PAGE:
When it comes to wedding gifts, brides and grooms are often gifted glassware, kitchen appliances, and cookware sets. However, Prince William and Kate Middleton received a special present in honor of their 2011 nuptials that is certainly more appealing to kids than say mundane home essentials. Prince Charles was reportedly the gift-giver behind the Duke and Duchess of Cambridge’s wooden swing. Created by The Oak & Rope Company, the swing is engraved with the royal couple’s names: “William and Catherine,” while the opposite side seems to feature their wedding month and year: “April 2011.”
Jeanette Aurdal Nieman, designer and managing director of the family business based in Kent, previously told HOLA! USA’s sister brand HELLO! that she was aware the Cambridges owned one of their swings because Oak & Rope was commissioned to make one for the Duke and Duchess’ royal wedding. “Even though we were a very young and small company then, I made the conscious decision not to discuss this with anybody, and made this clear to everybody working for Oak & Rope too,” Jeanette shared in 2016. “It was a personal present, and we thought it deserved to remain a private matter.”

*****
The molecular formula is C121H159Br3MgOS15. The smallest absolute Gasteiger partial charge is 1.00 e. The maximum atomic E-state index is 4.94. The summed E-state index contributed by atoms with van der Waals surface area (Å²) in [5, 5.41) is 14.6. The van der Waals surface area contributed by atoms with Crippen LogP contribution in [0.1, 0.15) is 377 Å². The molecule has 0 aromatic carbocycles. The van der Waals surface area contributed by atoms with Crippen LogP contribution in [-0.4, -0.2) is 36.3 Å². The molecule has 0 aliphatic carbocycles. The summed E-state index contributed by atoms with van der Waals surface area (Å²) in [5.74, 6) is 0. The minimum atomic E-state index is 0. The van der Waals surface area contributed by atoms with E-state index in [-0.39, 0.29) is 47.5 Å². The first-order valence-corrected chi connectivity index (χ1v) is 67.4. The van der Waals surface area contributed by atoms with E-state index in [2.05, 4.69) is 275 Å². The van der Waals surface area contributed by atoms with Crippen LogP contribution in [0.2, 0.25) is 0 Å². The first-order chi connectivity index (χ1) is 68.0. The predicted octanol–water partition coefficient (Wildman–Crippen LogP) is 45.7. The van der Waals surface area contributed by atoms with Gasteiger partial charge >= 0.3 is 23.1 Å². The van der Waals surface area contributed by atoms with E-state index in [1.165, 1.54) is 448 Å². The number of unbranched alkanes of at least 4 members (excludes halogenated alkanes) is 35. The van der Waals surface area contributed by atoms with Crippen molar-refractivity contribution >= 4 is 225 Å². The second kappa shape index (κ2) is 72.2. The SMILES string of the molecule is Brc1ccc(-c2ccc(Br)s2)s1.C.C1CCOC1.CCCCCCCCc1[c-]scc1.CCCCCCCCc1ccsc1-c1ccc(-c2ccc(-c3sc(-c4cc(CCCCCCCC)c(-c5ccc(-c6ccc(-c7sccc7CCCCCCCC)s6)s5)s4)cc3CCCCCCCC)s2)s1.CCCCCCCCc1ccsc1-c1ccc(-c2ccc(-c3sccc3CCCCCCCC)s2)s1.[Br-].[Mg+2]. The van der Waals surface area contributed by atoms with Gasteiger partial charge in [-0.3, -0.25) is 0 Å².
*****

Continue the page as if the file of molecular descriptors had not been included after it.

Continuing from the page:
The swing was seen in Prince George ’s third birthday portraits back in 2016. The future King was photographed by Matt Porteous at the time standing up barefoot on the swing. An additional picture showed George sitting down grasping the manila rope. The swing recently made another appearance in a birthday portrait to mark the Duke’s 38th birthday. Prince William was pictured on the swing with his two-year-old son Prince Louis on his lap, while Princess Charlotte sweetly leaned on her father and Prince George stood behind them.
The solid oak swing comes in three sizes, small ($265), medium ($430) and large ($570). According to HELLO!, the Cambridges own the medium size, which The Oak & Rope Company notes on their website “comfortably fits an adult or two small people.” The Cambridges certainly appear to be enjoying the wedding gift on the grounds of their country home, Anmer Hall, in Norfolk, where they have been staying amid the coronavirus pandemic.